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Researchers from the University of Seville and the University of Oxford have described how the presence of brain metastases causes acute cerebrovascular dysfunction from the early stages of the disease. The study, whose main author was Manuel Sarmiento Soto, Marie Curie researcher and member of the Group on Mechanisms of Cell Death in Neurodegenerative Diseases at the University of Seville, shows that this alteration is chiefly caused by the activation of cells called astrocytes.

By using a specific treatment to override this activation, the researchers were able to return cerebrovascular flow to healthy levels. This improvement in blood flow around the metastases can limit the neurological deterioration associated with the progression of this disease and improve the otherwise poor life expectancy of these patients. In addition, the same specific inhibitors used in this study were also used in several ongoing clinical trials, a fact that could significantly shorten the delay in transferring the results obtained by US researchers to use in the clinic.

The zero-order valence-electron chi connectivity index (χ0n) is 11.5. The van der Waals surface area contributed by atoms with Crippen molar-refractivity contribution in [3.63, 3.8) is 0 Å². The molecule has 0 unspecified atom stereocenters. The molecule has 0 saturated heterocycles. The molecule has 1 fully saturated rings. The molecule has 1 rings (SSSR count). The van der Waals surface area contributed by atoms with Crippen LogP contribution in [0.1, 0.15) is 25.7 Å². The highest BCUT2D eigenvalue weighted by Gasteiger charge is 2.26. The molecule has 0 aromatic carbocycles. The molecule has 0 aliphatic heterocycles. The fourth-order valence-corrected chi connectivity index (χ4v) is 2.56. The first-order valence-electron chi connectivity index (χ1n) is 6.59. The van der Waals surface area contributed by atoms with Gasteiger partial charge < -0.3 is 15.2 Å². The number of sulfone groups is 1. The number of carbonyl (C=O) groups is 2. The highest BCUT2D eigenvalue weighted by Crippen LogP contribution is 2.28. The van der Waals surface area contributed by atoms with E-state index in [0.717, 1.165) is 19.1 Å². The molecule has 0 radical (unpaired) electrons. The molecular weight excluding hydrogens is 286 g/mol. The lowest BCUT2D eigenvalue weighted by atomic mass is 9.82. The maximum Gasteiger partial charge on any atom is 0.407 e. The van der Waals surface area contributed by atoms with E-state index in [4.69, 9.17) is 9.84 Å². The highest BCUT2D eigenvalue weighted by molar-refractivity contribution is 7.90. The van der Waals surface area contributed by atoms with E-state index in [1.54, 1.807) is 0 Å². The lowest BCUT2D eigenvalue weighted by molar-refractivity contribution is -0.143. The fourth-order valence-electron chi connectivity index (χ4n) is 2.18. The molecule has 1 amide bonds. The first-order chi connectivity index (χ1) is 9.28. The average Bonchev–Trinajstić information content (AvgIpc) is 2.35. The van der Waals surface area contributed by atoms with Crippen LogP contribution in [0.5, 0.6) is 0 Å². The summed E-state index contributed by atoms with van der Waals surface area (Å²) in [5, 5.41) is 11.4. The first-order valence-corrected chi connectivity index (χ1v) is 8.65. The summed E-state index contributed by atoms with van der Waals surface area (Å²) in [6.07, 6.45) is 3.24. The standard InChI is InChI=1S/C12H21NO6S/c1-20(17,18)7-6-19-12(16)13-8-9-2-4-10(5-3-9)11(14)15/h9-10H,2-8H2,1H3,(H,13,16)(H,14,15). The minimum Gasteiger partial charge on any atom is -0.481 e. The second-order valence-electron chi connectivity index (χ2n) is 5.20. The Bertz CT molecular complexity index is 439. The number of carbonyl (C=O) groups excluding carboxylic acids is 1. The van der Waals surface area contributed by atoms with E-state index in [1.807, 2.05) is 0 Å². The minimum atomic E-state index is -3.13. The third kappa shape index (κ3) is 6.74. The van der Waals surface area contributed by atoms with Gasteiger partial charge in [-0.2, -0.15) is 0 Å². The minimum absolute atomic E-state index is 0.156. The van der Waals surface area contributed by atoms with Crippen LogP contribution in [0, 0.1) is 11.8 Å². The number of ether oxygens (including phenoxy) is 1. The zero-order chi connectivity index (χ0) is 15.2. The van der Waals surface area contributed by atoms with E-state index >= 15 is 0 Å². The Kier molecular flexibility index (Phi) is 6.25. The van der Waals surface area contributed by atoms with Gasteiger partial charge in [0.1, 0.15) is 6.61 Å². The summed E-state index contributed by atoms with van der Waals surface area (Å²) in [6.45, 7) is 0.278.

Astrocytes are the most abundant sort of cell in the central nervous system. One of their critical functions is to protect the neurons, thus ensuring a proper supply of nutrients from the blood flow. As an organ, the brain consumes high levels of energy. Any failure in the blood supply to any region of the brain could cause irreversible damage leading to the onset of various pathologies such as Alzheimer’s disease, Parkinson’s or even death.

The key role played by the astrocytes in brain metastasis has been thoroughly proven. For example, in the specific case of brain metastases from breast cancer, when the tumor cells reach the brain they produce a significant activation of astrocytes causing a dysregulation of the afferent blood flow. This causes a decrease in brain perfusion in the areas adjacent to the brain metastases, with the consequent damage that this drop could cause to neurons and other brain cells.